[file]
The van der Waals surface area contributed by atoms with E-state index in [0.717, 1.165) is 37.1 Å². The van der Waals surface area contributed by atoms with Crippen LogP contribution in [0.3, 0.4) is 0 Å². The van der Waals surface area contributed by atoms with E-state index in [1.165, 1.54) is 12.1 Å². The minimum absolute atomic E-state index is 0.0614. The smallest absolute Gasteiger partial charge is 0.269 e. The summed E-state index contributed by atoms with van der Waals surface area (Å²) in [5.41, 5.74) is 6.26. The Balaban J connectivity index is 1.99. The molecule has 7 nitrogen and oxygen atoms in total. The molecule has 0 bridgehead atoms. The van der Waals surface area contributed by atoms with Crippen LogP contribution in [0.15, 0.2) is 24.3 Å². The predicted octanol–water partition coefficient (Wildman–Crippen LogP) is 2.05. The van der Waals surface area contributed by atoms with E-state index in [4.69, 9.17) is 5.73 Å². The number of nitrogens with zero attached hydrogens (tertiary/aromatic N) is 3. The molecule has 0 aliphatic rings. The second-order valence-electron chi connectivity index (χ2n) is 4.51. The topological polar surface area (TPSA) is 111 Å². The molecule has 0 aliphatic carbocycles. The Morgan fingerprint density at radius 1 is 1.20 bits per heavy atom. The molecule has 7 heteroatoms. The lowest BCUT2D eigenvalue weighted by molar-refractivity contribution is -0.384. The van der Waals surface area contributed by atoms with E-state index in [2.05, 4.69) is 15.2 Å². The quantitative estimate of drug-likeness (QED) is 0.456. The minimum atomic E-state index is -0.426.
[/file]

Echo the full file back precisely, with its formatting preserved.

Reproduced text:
The van der Waals surface area contributed by atoms with E-state index in [0.717, 1.165) is 37.1 Å². The van der Waals surface area contributed by atoms with Crippen LogP contribution in [0.3, 0.4) is 0 Å². The van der Waals surface area contributed by atoms with E-state index in [1.165, 1.54) is 12.1 Å². The minimum absolute atomic E-state index is 0.0614. The smallest absolute Gasteiger partial charge is 0.269 e. The summed E-state index contributed by atoms with van der Waals surface area (Å²) in [5.41, 5.74) is 6.26. The Balaban J connectivity index is 1.99. The molecule has 7 nitrogen and oxygen atoms in total. The molecule has 0 bridgehead atoms. The van der Waals surface area contributed by atoms with Crippen LogP contribution in [0.15, 0.2) is 24.3 Å². The predicted octanol–water partition coefficient (Wildman–Crippen LogP) is 2.05. The van der Waals surface area contributed by atoms with E-state index in [4.69, 9.17) is 5.73 Å². The number of nitrogens with zero attached hydrogens (tertiary/aromatic N) is 3. The molecule has 0 aliphatic rings. The second-order valence-electron chi connectivity index (χ2n) is 4.51. The topological polar surface area (TPSA) is 111 Å². The molecule has 0 aliphatic carbocycles. The Morgan fingerprint density at radius 1 is 1.20 bits per heavy atom. The molecule has 7 heteroatoms. The lowest BCUT2D eigenvalue weighted by molar-refractivity contribution is -0.384. The van der Waals surface area contributed by atoms with E-state index in [2.05, 4.69) is 15.2 Å². The quantitative estimate of drug-likeness (QED) is 0.456. The minimum atomic E-state index is -0.426.